Many drivers have climbed into a race car convinced they were the bravest soul in the land only to blink the moment they enter Ohio’s Eldora Speedway.
It seems that each night the contenders and pretenders are sorted out within minutes after hot laps begin. Beyond battling the fear factor, a heightened level of pressure is found here. Every event at Eldora commands widespread attention and the scrutiny rises commensurate with the prestige of the race.
By any measure the 4-Crown Nationals qualifies as a high-profile event. With participants from the three USAC national tours, the World of Outlaws and the All Star Circuit of Champions on the grounds, the reputation of a racer, particularly a newcomer, can quickly be polished or tarnished.
Ayrton Gennetten had never turned a lap at the legendary half-mile oval but arrived anxious to compete. This was a breakout year for the third-generation driver and with successful and respected crew chief Chad Morgan at his side he felt equal to the task.
While his relationship with his new charge was still relatively fresh, Morgan sized up Gennetten quickly.
“He does not struggle with confidence,” Morgan said with a laugh. “He is confident in what he is capable of doing and sure of himself. That’s actually a great thing. It is good to race with somebody who is ready to rip, someone who says I can beat these guys and I’m ready to go. I told his dad that this is the easy part for me because he walks a fine line between cockiness and confidence. If he steps over that line, we try to slap him back a little bit and mess with him, but not too much because you need that kind of confidence as a racer.”
Bravado aside, Morgan understands the challenge that Eldora presents for a driver.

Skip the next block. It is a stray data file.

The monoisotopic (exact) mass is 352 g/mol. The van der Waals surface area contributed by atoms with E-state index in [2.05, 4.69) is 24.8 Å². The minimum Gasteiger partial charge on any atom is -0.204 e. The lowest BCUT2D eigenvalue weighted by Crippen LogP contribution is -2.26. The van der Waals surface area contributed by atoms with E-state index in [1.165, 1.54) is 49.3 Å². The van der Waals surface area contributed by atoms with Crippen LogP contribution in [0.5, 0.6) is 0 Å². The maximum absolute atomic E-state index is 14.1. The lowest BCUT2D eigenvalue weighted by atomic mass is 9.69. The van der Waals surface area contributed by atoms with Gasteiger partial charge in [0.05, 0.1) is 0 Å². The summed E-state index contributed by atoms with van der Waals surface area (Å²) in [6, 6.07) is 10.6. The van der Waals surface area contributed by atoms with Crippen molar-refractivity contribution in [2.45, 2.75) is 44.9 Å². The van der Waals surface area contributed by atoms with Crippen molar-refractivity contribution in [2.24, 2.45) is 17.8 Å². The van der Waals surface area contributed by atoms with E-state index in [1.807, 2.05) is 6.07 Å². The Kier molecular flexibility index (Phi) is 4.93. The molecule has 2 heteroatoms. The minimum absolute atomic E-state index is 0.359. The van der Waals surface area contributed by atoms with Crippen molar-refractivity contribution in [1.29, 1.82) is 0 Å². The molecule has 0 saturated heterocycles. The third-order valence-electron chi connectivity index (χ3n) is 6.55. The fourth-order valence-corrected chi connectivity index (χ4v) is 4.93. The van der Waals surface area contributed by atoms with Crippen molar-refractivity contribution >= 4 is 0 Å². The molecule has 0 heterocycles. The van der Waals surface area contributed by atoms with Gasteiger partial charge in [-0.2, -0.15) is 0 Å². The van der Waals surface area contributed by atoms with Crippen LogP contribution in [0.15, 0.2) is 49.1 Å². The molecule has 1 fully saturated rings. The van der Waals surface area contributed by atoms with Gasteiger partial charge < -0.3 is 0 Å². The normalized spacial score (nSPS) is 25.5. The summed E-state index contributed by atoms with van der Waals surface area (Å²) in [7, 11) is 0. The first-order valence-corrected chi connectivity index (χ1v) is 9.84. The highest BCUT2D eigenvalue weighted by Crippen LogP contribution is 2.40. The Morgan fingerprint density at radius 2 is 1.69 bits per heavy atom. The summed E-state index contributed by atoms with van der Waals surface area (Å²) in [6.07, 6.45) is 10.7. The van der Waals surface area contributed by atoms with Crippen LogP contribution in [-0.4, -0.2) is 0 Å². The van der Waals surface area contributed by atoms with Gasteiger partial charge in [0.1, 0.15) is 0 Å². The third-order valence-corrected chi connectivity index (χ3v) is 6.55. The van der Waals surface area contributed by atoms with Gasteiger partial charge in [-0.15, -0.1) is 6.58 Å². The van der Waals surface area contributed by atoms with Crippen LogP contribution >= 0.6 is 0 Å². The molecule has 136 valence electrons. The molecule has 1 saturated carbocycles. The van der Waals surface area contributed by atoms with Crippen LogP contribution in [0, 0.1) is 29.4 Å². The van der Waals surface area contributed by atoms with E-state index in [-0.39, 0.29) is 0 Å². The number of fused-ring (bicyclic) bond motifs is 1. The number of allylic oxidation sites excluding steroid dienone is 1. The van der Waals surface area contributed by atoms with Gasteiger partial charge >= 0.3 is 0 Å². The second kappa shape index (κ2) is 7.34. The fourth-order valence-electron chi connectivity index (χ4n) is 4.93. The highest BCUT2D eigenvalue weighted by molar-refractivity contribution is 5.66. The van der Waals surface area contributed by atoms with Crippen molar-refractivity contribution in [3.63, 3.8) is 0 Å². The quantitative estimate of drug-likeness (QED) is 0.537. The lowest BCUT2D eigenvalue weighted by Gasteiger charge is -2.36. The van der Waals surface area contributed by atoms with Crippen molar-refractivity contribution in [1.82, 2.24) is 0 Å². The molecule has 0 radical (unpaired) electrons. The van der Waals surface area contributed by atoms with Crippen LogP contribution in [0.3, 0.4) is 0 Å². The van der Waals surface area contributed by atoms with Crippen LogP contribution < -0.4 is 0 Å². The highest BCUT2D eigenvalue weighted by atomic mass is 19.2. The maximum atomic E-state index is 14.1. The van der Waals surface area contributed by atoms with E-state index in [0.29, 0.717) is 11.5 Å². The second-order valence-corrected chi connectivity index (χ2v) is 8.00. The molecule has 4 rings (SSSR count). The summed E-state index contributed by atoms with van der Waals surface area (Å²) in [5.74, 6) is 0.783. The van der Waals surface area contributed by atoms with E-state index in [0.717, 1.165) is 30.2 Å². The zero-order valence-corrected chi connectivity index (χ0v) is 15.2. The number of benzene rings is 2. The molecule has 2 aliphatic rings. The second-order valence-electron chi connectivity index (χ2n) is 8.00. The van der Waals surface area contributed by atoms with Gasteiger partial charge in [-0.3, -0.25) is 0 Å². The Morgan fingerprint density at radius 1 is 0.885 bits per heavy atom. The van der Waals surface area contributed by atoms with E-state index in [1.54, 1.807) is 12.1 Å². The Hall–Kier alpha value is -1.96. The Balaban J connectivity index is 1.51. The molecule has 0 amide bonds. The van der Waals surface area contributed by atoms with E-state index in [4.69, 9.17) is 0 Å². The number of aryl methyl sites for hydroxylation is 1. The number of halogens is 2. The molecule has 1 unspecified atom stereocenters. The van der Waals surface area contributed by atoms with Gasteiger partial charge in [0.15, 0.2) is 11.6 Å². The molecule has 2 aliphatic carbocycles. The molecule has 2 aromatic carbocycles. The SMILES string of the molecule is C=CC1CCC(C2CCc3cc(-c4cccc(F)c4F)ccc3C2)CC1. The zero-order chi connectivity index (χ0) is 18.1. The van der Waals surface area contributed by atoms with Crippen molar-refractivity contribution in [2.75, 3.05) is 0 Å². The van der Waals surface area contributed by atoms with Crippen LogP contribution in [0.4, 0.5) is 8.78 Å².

“I haven’t won at Eldora yet,” Morgan said. “But typically when Brownie (Brian Brown) and I went there we were always in the hunt. Our cars were quick and I had a pretty good idea that when we went there, we were going to be close. I didn’t want to build it up too much, but minus one or two drivers you had the Kings Royal (field) there. You had the Outlaws and the All Stars and everybody that was anybody was going to be there. So, I said let’s be humble and focus on just making the show.”
It was a reasonable goal and Gennetten did a lot more than that. He felt he left a bit on the table with an eighth-place run with the Outlaws but was far more satisfied when he chased Rico Abreu and Parker Price-Miller to the checkered flag with the All Stars the following night.
One thing was for certain, by the time the team loaded up and headed back to Missouri, Gennetten’s stock had gone up substantially. Morgan summed up the weekend’s work.
“What he did there was impressive,” Morgan said. “Not many guys go there who haven’t seen the place and get a feel for it and put themselves in contention that quick. You just don’t see it.”
By all accounts Gennetten appears to have the necessary ingredients to stay in this game for some time.
He figures that his lot in life was established at birth.
“I have a name made for racing,” Gennetten said. “I have a legacy with my last name and an F-1 world champion’s first name. I had better be good in a race car.”
Even open-wheel fans who pay scant heed to what happens at places like Silverstone or Monaco know the legend of Ayrton Senna. While the Gennetten family may not have the same instant name recognition, they have also made a deep mark in the sport.
It seems fair to suggest that Gennetten’s grandfather Gene has never been given proper due for his remarkable prowess in open-wheel cars. When his career hit high gear the Kansas City area racing scene was in a bit of a transition.
Olympic Stadium which rested east of downtown Kansas City was a hotbed of midget racing for decades. Historians often note this as the place where A. J. Foyt scored his first USAC win in 1957. Yet, by the late 1960s the powerful supermodifieds held sway over the tight bullring. While a host of future Hall of Fame drivers would succeed in midgets at Olympic, the same was true in the supermodified and sprint car era.
The famed Weld family made the short tow from their shop to try and take the cash, but they were forced to match wits with the likes of Ray Lee Goodwin, Dick Sutcliffe and local legend Junior Hower.